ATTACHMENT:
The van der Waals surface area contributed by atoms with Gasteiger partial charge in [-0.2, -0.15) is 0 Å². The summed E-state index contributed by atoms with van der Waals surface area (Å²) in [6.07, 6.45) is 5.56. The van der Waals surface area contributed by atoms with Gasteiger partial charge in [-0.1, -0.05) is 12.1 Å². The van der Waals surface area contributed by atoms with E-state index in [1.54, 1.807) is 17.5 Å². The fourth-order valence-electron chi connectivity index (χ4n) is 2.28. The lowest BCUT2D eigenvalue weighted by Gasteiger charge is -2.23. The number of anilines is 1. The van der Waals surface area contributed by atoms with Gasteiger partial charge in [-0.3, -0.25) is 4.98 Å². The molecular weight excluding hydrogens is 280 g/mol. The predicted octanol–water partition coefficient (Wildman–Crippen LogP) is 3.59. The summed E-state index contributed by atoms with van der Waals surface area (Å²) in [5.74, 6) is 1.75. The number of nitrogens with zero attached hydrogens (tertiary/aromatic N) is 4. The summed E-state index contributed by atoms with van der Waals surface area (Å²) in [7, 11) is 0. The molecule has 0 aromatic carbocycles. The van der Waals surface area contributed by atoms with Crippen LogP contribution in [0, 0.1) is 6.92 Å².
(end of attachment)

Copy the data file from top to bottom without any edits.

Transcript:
The van der Waals surface area contributed by atoms with Gasteiger partial charge in [-0.2, -0.15) is 0 Å². The summed E-state index contributed by atoms with van der Waals surface area (Å²) in [6.07, 6.45) is 5.56. The van der Waals surface area contributed by atoms with Gasteiger partial charge in [-0.1, -0.05) is 12.1 Å². The van der Waals surface area contributed by atoms with E-state index in [1.54, 1.807) is 17.5 Å². The fourth-order valence-electron chi connectivity index (χ4n) is 2.28. The lowest BCUT2D eigenvalue weighted by Gasteiger charge is -2.23. The number of anilines is 1. The van der Waals surface area contributed by atoms with Gasteiger partial charge in [-0.3, -0.25) is 4.98 Å². The molecular weight excluding hydrogens is 280 g/mol. The predicted octanol–water partition coefficient (Wildman–Crippen LogP) is 3.59. The summed E-state index contributed by atoms with van der Waals surface area (Å²) in [5.74, 6) is 1.75. The number of nitrogens with zero attached hydrogens (tertiary/aromatic N) is 4. The summed E-state index contributed by atoms with van der Waals surface area (Å²) in [7, 11) is 0. The molecule has 0 aromatic carbocycles. The van der Waals surface area contributed by atoms with Crippen LogP contribution in [0, 0.1) is 6.92 Å².